Over the last 200 years, there have been a plethora of monumental events... world wars, political upheavals, famine, mass exoduses, etc. and yet families still have petrified roots in one particular region of a country. So, there's always a bit of jealousy when friends travel to Europe to visit family. Me on the other hand, I look at the globe without boundaries. I guess this could be viewed as sad in a sense, but enlightening at the same time.
As a result, when it comes to planning vacations, destination anywhere is my rule.
I've had the good fortune of trekking to some wonderful places over the last decade. Winter vacations always have a skiing orientation while summer travel is couple related with lots of sightseeing.
Everywhere from Maine to California and Ireland to Switzerland have made the agenda. It's always gratifying to start the process every year... select, plan, execute and cross the destination off the list upon returning.
Mark Twain once said...
"Twenty years from now you will be more disappointed by the things you didn't do than by the ones you did do. So throw off the bowlines, sail away from the safe harbor. Catch the trade winds in your sails. Explore. Dream. Discover."
I wholeheartedly agree.
I'm non-discriminate when it comes to traveling, exploring or sailing away. There are so many places to see in this beautiful world of ours, where you go is essentially irrelevant.
Growing up as an only child, I had plenty of boyhood dreams. They usually involved becoming a professional athlete in some capacity, but the realistic ones were focused on traveling to exotic locations.
My parents had Scottish/Canadian/German/Irish ancestry but no specific region(s) abroad to call home. As such, I consider myself a mixed bag of ethnicity with an American bias.
Every destination has been unique and light years apart in visual aesthetics & historical relevance and yet all have been equally as memorable. The small fishing villages of Maine are classic New England and offer world class charm. Greece, on the other hand, is so rich in history, it's hard to wrap your head around 2,000 years of civilization.
Plenty of friends have a home field bias when it comes to traveling and prefer to stay in familiar surroundings. I guess our country is so big & diverse, they don't feel the urge to travel outside our borders? Or, maybe anything before 1776 is irrelevant? Although I'll never know for sure... and will never impose my views on them... I do think they're missing out on a meaningful element of life.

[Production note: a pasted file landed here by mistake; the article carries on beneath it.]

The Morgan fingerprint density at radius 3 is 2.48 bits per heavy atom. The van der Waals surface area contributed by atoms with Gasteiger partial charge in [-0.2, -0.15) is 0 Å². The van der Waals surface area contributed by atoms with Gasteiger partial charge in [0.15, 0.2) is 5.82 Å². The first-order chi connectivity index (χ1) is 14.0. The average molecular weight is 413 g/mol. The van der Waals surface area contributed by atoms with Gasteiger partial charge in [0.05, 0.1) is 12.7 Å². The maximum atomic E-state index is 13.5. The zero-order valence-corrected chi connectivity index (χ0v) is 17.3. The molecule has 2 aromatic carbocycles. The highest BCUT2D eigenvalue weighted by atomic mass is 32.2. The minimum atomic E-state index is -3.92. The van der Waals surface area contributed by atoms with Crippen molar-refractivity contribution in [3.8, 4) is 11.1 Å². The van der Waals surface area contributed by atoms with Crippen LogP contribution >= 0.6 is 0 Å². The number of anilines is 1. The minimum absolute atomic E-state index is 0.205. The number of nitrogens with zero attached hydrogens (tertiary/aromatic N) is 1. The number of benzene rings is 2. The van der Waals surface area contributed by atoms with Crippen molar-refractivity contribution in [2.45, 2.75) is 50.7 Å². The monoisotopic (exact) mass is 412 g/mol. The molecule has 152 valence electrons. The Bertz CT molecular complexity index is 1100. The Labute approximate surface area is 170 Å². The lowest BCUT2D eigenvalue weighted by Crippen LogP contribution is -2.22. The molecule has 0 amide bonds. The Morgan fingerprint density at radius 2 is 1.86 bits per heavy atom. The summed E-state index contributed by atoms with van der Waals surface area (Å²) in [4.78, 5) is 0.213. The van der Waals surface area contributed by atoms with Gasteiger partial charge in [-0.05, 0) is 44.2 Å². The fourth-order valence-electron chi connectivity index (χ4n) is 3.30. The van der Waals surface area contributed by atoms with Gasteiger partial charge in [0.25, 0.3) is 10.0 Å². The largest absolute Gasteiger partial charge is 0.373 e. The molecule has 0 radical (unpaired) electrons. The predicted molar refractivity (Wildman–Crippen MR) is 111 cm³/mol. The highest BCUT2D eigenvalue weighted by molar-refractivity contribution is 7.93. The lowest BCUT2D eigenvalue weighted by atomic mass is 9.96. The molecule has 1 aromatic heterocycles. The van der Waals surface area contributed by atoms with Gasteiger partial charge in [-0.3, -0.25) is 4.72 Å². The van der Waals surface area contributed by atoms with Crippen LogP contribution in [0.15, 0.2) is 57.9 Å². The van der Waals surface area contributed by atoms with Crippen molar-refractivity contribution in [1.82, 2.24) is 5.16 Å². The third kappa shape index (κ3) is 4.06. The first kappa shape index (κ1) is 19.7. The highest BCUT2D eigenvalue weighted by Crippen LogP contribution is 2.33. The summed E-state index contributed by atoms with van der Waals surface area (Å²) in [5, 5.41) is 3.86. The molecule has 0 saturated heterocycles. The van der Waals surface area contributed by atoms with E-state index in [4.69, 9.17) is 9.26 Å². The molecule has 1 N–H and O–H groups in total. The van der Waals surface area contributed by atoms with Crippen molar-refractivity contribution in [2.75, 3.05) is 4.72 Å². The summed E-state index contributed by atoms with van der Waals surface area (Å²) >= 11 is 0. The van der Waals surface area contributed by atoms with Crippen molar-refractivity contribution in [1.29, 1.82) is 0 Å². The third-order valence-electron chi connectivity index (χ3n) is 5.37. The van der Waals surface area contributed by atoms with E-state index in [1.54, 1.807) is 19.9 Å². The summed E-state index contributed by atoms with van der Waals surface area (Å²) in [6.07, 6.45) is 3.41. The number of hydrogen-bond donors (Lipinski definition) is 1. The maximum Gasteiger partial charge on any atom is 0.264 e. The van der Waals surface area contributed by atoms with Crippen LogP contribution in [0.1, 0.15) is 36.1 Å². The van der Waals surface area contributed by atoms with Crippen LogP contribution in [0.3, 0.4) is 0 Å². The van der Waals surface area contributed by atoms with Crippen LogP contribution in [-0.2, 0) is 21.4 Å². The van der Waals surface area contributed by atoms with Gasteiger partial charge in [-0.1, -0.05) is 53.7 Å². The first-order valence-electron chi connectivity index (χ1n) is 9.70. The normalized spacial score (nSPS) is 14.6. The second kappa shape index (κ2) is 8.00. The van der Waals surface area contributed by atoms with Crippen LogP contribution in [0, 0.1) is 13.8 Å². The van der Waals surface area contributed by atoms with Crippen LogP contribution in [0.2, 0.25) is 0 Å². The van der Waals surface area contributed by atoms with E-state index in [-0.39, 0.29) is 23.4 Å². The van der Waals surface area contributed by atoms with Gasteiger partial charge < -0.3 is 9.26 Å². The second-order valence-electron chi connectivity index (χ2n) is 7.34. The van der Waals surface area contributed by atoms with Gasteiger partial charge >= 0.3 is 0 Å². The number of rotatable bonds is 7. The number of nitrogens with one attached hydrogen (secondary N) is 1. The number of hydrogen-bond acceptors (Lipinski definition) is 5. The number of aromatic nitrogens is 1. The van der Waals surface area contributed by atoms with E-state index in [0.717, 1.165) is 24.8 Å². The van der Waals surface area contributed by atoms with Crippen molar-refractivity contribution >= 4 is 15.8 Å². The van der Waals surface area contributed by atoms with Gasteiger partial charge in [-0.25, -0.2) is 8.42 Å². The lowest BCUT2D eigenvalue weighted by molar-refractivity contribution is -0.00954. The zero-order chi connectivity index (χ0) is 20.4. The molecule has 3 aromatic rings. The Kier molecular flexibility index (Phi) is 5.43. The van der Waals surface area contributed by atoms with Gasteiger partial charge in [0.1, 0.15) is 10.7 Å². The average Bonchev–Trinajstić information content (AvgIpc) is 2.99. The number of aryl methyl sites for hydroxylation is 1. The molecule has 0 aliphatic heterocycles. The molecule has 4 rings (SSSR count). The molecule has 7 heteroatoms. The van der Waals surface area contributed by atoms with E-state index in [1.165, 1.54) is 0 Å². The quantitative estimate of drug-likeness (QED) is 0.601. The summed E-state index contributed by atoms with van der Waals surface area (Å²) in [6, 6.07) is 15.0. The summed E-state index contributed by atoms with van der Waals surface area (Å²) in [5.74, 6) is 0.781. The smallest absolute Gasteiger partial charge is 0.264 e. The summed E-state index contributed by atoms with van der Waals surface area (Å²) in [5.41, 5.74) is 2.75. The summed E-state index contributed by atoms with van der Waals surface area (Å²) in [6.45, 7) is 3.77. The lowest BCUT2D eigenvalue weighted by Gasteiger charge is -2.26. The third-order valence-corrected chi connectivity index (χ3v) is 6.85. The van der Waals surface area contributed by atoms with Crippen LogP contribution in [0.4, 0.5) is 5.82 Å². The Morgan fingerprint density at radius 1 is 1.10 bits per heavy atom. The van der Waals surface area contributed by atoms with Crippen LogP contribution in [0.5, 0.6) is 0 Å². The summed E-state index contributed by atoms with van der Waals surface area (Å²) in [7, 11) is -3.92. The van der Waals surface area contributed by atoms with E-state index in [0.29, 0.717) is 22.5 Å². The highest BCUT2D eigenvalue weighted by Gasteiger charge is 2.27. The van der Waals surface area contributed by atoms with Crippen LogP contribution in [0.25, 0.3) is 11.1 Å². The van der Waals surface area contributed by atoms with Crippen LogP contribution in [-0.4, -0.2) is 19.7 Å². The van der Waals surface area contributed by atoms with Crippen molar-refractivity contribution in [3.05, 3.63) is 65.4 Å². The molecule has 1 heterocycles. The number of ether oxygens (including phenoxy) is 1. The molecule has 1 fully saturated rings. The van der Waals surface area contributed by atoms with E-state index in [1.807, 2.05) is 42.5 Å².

In my experience(s), I've come to the conclusion, international travel offers an astonishing path to self-discovery. Not only is it good for the soul, It's truly enlightening & educational on many levels. Everything from culture, food, language and even politics (especially these days) comes into play and challenges your core beliefs. Many will remember the self help books of the '80's discussing getting outside your comfort zone to allow for personal growth. Most of these books never directly mentioned travel; however, I think it's fair to say the indirect benefits of globe trotting meet this criteria.
So, you might be asking, "What have I learned or discovered in my journeys?" Several things would be the correct answer. However, at the top of the list is NOT knowing a second language. Every time I go to Europe, I'm quickly reminded of this fact. I understand Europe has numerous countries next to one another with different languages. Simply based on geography, you're bound to learn one, if not two, purely by osmosis. If NY, NJ, CT and MA were different countries with unique languages, I would probably be fluent in several languages as well.
Years ago... and for some unknown reason... I opted to take French instead of Spanish classes in high school. What a dummy. To this day, I scratch my head at this decision. Not only did I grow up in an area of New York with a Latino influence, I never had a chance to use my French and it rapidly disappeared. To make matters worse, I was well aware of Spanish becoming the dominant language in the world.
I'm not sure if I was ignorant at the time, but a dunce hat seems appropriate in hindsight.
Lastly... I hope to continue my travels as it broadens my outlook on life & humanity. Who knows, I may even finally learn a second language as well.